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Microsoft Sees Linux As Bigger Competitor Than Apple

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  • by Anonymous Coward on Wednesday February 25, 2009 @05:10PM (#26986873)

    Apple is dieing..

    • by Anonymous Coward on Wednesday February 25, 2009 @05:11PM (#26986895)

      That's because they use BSD.

    • Re: (Score:3, Funny)

      by stewbacca (1033764)

      Apple is dieing..

      Really? Are they making toy metal cars in their die cast process?

    • by mcgrew (92797) * on Wednesday February 25, 2009 @05:20PM (#26987077) Homepage Journal

      Apple is dieing its hair.

      • Re: (Score:2, Funny)

        by Anonymous Coward
        Because gentlemen prefer blondes, and so do queers.
    • by Aphoxema (1088507) on Wednesday February 25, 2009 @07:25PM (#26989751) Homepage Journal

      Apple just isn't a threat. They fill a niche, and because of the strong OS-centrism the users who go with Apple there's just no wrestling them away, but they're also a selective breed. Anyone can use a Mac, but not just anyone wants to. It's still a centralized ideal in proprietary software.

      F/OSS changes the game completely and if it were to succeed Microsoft just couldn't fight back, there's no way they'd survive selling mice, consoles and 'Office Productivity Software'. It would be the death of the software giant.

      Proprietary software is restrictive, Free software is, well, free! It's so easy to spin proprietary software as evil and free software as good, but if free software were already the accepted norm, how could you possibly break it claiming proprietary software was good?

      Microsoft and Apple compete with each other. GNU/Linux just slowly assimilates as necessary or as remotely useful. If anything, Microsoft should be supporting Apple's ass to keep afloat the competition they can pull the same rope with.

      • Re: (Score:3, Funny)

        by eechuah (30147)

        It's clear to me now! Microsoft is Terran, Apple are the Protoss and Linux is the Zerg...

      • by styrotech (136124) on Wednesday February 25, 2009 @09:33PM (#26991513)

        Apple just isn't a threat.

        That is especially so in the context of what Ballmer was talking about. His point in the talk seemed to be that pirated Windows was (by far) their largest competitor, and the one they want to focus most on beating.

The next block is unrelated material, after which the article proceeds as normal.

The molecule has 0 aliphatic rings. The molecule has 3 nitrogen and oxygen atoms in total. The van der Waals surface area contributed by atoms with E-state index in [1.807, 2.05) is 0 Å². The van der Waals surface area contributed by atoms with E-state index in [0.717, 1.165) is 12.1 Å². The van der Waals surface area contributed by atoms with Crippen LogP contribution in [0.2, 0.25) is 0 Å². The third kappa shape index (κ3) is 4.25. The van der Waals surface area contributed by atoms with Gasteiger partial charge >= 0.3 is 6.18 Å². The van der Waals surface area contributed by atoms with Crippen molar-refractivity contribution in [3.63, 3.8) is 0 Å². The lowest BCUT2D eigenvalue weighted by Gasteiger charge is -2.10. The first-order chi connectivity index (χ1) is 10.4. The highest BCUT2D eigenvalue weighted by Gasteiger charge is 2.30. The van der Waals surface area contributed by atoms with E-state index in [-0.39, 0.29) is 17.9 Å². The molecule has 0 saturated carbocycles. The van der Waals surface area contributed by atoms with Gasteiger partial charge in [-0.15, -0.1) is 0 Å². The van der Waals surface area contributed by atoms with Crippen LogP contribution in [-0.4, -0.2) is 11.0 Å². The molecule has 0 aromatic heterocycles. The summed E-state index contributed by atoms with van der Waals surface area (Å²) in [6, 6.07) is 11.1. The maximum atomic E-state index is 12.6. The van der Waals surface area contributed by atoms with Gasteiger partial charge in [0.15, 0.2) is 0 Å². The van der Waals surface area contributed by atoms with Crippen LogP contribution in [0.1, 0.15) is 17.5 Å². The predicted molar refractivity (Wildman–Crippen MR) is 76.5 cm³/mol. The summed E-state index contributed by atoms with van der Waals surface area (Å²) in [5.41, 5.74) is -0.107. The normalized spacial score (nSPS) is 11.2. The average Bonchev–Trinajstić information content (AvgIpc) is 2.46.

When looking at where else all those unlicensed users would go if they didn't become legal Windows users, Apple doesn't really come into it much. People with illegal copies of Windows would typically either be cheapskates or live in a developing country - neither of which are really Apples typical customer base. Linux on the other hand is better placed to pick them up if MS gets too heavy on them.

  • Makes sense... (Score:5, Insightful)

    by i.r.id10t (595143) on Wednesday February 25, 2009 @05:12PM (#26986917)

    Makes sense... a PC user can switch to Linux by downloading a LiveCD (or whatever) and installing or just running from the disk. A PC user has to buy new hardware to switch to Apple.

    • Re:Makes sense... (Score:4, Interesting)

      by DriedClexler (814907) on Wednesday February 25, 2009 @05:48PM (#26987665)

      Yeah, but unless you REALLY know what you're doing, you risk locking yourself out of your computer and/or losing access to files.

      For my part, I switched recently, and despite buying new hardware (I had to upgrade anyway), it's been an easy, smooth transition. The used computer I bought had Vista on it, and I installed Ubuntu 8.10 over it. I was surprised at how easy it was to install the OS and change settings. For wi-fi, all I had to do was plug in a USB adapter I had up and running on my previous computer and entire the password.

      They've come a long way since three years ago when I ... didn't get it to work out. Of course, I haven't yet tried to move over my previous computer's hard drives or critical files like email.

    • Re:Makes sense... (Score:4, Interesting)

      by mdarksbane (587589) on Wednesday February 25, 2009 @07:18PM (#26989625)

      The real core of the threat is emerging markets, and this is where their "piracy is number 1, linux is number 2" thinking comes from.

      There are hundreds of millions of people in India and China who will be getting enough income to purchase a computer or computer time in the next decade. Windows at $100 a pop is a much bigger deal to them than it is in the US, when that could be a full month's salary.

      Almost all of the massive piracy statistics you here are coming from those areas. You can buy pirated copies of windows at normal shops for a dollar or two.

      In fact, one could easily argue that pirated copies of windows are one of the largest barriers to Linux adoption as well.